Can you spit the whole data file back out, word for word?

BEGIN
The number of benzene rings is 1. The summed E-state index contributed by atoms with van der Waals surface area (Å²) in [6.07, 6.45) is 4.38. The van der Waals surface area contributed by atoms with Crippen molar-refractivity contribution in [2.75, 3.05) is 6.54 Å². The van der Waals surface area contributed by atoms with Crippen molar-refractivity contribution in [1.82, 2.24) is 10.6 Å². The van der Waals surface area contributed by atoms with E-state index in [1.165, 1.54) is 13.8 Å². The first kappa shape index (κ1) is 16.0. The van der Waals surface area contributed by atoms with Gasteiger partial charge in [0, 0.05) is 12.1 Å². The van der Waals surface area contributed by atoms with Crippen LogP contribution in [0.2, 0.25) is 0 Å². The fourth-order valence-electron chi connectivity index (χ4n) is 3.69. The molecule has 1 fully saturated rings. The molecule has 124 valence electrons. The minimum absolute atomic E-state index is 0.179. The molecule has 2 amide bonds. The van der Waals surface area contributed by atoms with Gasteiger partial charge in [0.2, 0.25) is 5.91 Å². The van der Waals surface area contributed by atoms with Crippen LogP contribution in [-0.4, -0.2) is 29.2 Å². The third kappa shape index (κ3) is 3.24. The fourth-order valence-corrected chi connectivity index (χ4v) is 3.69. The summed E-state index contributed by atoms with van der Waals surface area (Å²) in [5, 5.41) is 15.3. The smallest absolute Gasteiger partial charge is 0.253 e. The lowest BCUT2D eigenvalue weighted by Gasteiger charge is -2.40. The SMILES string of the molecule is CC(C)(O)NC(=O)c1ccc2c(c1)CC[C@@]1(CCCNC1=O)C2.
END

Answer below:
The number of benzene rings is 1. The summed E-state index contributed by atoms with van der Waals surface area (Å²) in [6.07, 6.45) is 4.38. The van der Waals surface area contributed by atoms with Crippen molar-refractivity contribution in [2.75, 3.05) is 6.54 Å². The van der Waals surface area contributed by atoms with Crippen molar-refractivity contribution in [1.82, 2.24) is 10.6 Å². The van der Waals surface area contributed by atoms with E-state index in [1.165, 1.54) is 13.8 Å². The first kappa shape index (κ1) is 16.0. The van der Waals surface area contributed by atoms with Gasteiger partial charge in [0, 0.05) is 12.1 Å². The van der Waals surface area contributed by atoms with Crippen LogP contribution in [0.2, 0.25) is 0 Å². The fourth-order valence-electron chi connectivity index (χ4n) is 3.69. The molecule has 1 fully saturated rings. The molecule has 124 valence electrons. The minimum absolute atomic E-state index is 0.179. The molecule has 2 amide bonds. The van der Waals surface area contributed by atoms with Gasteiger partial charge in [0.2, 0.25) is 5.91 Å². The van der Waals surface area contributed by atoms with Crippen LogP contribution in [-0.4, -0.2) is 29.2 Å². The third kappa shape index (κ3) is 3.24. The fourth-order valence-corrected chi connectivity index (χ4v) is 3.69. The summed E-state index contributed by atoms with van der Waals surface area (Å²) in [5, 5.41) is 15.3. The smallest absolute Gasteiger partial charge is 0.253 e. The lowest BCUT2D eigenvalue weighted by Gasteiger charge is -2.40. The SMILES string of the molecule is CC(C)(O)NC(=O)c1ccc2c(c1)CC[C@@]1(CCCNC1=O)C2.